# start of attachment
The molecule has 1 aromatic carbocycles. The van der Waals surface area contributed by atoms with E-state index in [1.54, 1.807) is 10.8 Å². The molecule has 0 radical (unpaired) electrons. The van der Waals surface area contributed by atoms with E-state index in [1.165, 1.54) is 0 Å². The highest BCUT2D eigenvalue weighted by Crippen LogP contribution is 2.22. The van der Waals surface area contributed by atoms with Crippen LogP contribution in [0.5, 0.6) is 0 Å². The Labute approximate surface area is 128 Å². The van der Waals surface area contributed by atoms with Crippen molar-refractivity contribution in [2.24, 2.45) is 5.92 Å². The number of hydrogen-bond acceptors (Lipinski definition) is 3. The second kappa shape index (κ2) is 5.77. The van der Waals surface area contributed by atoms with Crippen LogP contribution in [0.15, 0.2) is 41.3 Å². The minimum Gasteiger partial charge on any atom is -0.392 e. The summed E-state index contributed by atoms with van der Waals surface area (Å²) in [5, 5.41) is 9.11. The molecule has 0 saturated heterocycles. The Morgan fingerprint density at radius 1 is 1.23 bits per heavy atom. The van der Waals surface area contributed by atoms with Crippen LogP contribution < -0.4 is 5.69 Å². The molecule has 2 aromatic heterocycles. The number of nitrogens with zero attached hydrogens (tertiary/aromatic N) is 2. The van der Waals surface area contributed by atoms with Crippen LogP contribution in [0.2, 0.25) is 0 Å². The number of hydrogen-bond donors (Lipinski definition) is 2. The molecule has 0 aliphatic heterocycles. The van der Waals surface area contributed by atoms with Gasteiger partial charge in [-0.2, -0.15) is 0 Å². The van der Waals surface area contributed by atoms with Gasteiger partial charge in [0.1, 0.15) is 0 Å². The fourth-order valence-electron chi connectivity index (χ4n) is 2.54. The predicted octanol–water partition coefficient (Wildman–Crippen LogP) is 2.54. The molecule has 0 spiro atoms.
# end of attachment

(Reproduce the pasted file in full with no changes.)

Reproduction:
The molecule has 1 aromatic carbocycles. The van der Waals surface area contributed by atoms with E-state index in [1.54, 1.807) is 10.8 Å². The molecule has 0 radical (unpaired) electrons. The van der Waals surface area contributed by atoms with E-state index in [1.165, 1.54) is 0 Å². The highest BCUT2D eigenvalue weighted by Crippen LogP contribution is 2.22. The van der Waals surface area contributed by atoms with Crippen LogP contribution in [0.5, 0.6) is 0 Å². The Labute approximate surface area is 128 Å². The van der Waals surface area contributed by atoms with Crippen molar-refractivity contribution in [2.24, 2.45) is 5.92 Å². The number of hydrogen-bond acceptors (Lipinski definition) is 3. The second kappa shape index (κ2) is 5.77. The van der Waals surface area contributed by atoms with Crippen LogP contribution in [0.15, 0.2) is 41.3 Å². The minimum Gasteiger partial charge on any atom is -0.392 e. The summed E-state index contributed by atoms with van der Waals surface area (Å²) in [5, 5.41) is 9.11. The molecule has 0 saturated heterocycles. The Morgan fingerprint density at radius 1 is 1.23 bits per heavy atom. The van der Waals surface area contributed by atoms with Crippen LogP contribution < -0.4 is 5.69 Å². The molecule has 2 aromatic heterocycles. The number of nitrogens with zero attached hydrogens (tertiary/aromatic N) is 2. The van der Waals surface area contributed by atoms with Crippen LogP contribution in [0.2, 0.25) is 0 Å². The number of hydrogen-bond donors (Lipinski definition) is 2. The molecule has 0 aliphatic heterocycles. The van der Waals surface area contributed by atoms with Gasteiger partial charge in [-0.2, -0.15) is 0 Å². The van der Waals surface area contributed by atoms with Gasteiger partial charge in [0.1, 0.15) is 0 Å². The fourth-order valence-electron chi connectivity index (χ4n) is 2.54. The predicted octanol–water partition coefficient (Wildman–Crippen LogP) is 2.54. The molecule has 0 spiro atoms.